When a Board alerts its attorneys that an occupant’s claim to succession rights may be illegal, attorney must investigate to confirm or refute the illegality. In this regard, it is important to realize that the goal is the only the supervising agency’s satisfaction that the Mitchell Lama’s management is making appropriate efforts to limit the governmental benefits it administers to those who are genuinely entitled to them, which keeps those benefits flowing to the entire complex, including those for whom there is no question that they are duly qualified. HPD will therefore make frequent inquiries to ascertain that the Board and its attorneys are employing appropriate levels of diligence. Therefore, the Board’s attorneys’ single most important job in preserving the Mitchell-Lama development’s subsidies is to keep HPD satisfied that the Board is acting vigilantly to limit the development’s occupants to those who are legally entitled to be such.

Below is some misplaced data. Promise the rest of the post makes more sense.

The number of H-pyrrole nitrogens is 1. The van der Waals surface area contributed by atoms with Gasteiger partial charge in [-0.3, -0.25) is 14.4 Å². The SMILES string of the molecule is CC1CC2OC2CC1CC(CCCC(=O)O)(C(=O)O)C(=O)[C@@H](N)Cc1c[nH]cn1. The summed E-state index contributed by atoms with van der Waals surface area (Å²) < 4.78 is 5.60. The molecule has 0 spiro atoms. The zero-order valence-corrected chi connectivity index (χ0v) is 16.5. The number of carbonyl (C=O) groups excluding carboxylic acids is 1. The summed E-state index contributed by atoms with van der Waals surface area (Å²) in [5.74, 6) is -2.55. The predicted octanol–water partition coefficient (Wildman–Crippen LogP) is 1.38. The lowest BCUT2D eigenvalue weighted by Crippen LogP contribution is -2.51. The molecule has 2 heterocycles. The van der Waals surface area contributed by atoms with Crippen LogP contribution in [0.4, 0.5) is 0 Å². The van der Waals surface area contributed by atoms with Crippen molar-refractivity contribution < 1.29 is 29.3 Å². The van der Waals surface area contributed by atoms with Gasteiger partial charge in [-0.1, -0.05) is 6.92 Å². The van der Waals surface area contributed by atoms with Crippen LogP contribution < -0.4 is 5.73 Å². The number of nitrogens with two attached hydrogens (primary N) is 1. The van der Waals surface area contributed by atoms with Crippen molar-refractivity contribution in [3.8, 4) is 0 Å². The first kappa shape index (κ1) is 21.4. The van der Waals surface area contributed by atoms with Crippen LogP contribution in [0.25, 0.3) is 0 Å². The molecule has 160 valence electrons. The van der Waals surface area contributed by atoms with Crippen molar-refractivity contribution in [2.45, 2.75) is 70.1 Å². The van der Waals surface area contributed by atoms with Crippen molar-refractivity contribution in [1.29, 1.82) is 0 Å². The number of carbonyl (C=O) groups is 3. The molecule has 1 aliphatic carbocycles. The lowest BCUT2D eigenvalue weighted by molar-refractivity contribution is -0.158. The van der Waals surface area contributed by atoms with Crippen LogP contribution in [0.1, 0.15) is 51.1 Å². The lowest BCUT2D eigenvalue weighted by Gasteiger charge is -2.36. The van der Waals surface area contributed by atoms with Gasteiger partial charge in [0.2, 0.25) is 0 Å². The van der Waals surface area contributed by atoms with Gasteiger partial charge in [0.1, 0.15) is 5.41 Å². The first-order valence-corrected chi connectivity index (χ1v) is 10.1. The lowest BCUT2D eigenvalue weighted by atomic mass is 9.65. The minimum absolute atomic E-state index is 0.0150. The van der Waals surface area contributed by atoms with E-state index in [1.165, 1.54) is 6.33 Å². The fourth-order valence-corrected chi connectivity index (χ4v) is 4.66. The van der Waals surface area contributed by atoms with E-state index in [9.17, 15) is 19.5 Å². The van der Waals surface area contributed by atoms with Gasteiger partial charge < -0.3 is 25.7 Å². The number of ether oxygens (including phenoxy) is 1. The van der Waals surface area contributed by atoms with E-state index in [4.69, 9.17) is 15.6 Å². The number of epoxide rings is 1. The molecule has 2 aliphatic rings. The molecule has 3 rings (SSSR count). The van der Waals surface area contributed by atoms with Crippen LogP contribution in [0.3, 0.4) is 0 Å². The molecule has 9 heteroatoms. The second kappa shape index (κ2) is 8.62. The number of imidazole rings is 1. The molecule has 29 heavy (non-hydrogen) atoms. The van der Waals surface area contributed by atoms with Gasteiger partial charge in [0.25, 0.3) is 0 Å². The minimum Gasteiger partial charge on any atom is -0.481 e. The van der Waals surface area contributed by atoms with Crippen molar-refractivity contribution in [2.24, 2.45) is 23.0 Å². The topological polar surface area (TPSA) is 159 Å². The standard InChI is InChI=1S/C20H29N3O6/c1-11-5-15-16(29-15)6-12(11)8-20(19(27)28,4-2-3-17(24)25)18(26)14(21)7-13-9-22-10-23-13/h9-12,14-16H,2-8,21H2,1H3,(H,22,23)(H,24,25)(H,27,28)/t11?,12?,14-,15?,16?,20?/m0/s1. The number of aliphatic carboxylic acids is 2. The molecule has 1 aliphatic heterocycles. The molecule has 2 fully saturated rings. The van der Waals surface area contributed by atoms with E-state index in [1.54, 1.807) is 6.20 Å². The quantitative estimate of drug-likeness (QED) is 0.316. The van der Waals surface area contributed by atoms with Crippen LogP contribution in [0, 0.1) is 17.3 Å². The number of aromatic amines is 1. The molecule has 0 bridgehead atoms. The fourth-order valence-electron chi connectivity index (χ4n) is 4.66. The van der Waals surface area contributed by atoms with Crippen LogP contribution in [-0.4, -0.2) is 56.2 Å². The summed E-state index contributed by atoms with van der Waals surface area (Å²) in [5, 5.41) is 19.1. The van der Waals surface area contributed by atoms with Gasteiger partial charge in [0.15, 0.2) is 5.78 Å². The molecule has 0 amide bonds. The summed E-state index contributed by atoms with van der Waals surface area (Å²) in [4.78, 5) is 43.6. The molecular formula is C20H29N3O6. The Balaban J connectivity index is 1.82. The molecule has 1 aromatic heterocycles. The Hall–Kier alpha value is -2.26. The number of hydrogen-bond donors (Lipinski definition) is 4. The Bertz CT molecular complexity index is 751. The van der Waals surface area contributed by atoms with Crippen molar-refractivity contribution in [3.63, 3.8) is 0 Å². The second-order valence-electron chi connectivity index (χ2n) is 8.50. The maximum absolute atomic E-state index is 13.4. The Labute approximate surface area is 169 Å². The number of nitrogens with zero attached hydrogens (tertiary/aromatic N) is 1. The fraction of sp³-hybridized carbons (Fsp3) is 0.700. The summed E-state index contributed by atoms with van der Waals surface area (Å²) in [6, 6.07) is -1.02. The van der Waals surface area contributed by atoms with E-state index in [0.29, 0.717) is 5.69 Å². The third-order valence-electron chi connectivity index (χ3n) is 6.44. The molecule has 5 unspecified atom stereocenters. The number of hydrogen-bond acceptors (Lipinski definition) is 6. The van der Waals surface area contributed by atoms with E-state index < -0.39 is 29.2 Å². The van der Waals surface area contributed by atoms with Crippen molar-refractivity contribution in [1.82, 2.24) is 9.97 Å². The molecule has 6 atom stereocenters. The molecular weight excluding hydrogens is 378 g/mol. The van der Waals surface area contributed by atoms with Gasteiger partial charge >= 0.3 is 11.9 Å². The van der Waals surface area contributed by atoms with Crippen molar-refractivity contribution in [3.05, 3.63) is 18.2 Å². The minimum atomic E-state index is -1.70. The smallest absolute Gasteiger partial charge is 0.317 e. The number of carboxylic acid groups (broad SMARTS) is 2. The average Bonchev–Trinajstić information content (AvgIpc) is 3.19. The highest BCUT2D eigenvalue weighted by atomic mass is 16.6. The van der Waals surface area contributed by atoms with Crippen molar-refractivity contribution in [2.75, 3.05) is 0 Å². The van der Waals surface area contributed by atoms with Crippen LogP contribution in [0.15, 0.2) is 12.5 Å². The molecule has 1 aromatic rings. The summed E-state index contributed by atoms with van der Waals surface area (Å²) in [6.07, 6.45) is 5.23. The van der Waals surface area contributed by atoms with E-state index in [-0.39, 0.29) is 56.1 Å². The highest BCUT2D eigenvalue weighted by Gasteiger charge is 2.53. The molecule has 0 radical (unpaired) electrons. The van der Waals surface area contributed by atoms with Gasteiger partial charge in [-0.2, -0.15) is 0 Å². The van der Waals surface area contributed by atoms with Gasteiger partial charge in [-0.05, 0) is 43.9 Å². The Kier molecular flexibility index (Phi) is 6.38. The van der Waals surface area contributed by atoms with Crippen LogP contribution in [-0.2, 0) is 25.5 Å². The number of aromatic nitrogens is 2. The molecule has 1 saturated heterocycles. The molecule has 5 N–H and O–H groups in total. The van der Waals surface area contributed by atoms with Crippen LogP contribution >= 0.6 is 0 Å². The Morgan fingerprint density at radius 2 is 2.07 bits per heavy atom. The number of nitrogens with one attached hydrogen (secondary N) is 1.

Therefore, in succession cases, attorneys’ first send a demand letter to the purported successor at the address of the premises requesting that he or she submit documents to prove within a reasonable period from the date of the letter (a two week period is advisable) his or her right to succeed to the tenancy. HPD views the following documents as proof of requisite relationship and residence: certified birth certificates, certified tax returns, and W-2’s. HPD views the following documents as merely indicative (but not dispositive) proof of requisite relationship and residence: church or temple records, expired, expired or current passport applications, documents relating to health club membership, documents relating to any purchase or lease of a motor vehicle, credit card and bank account statements.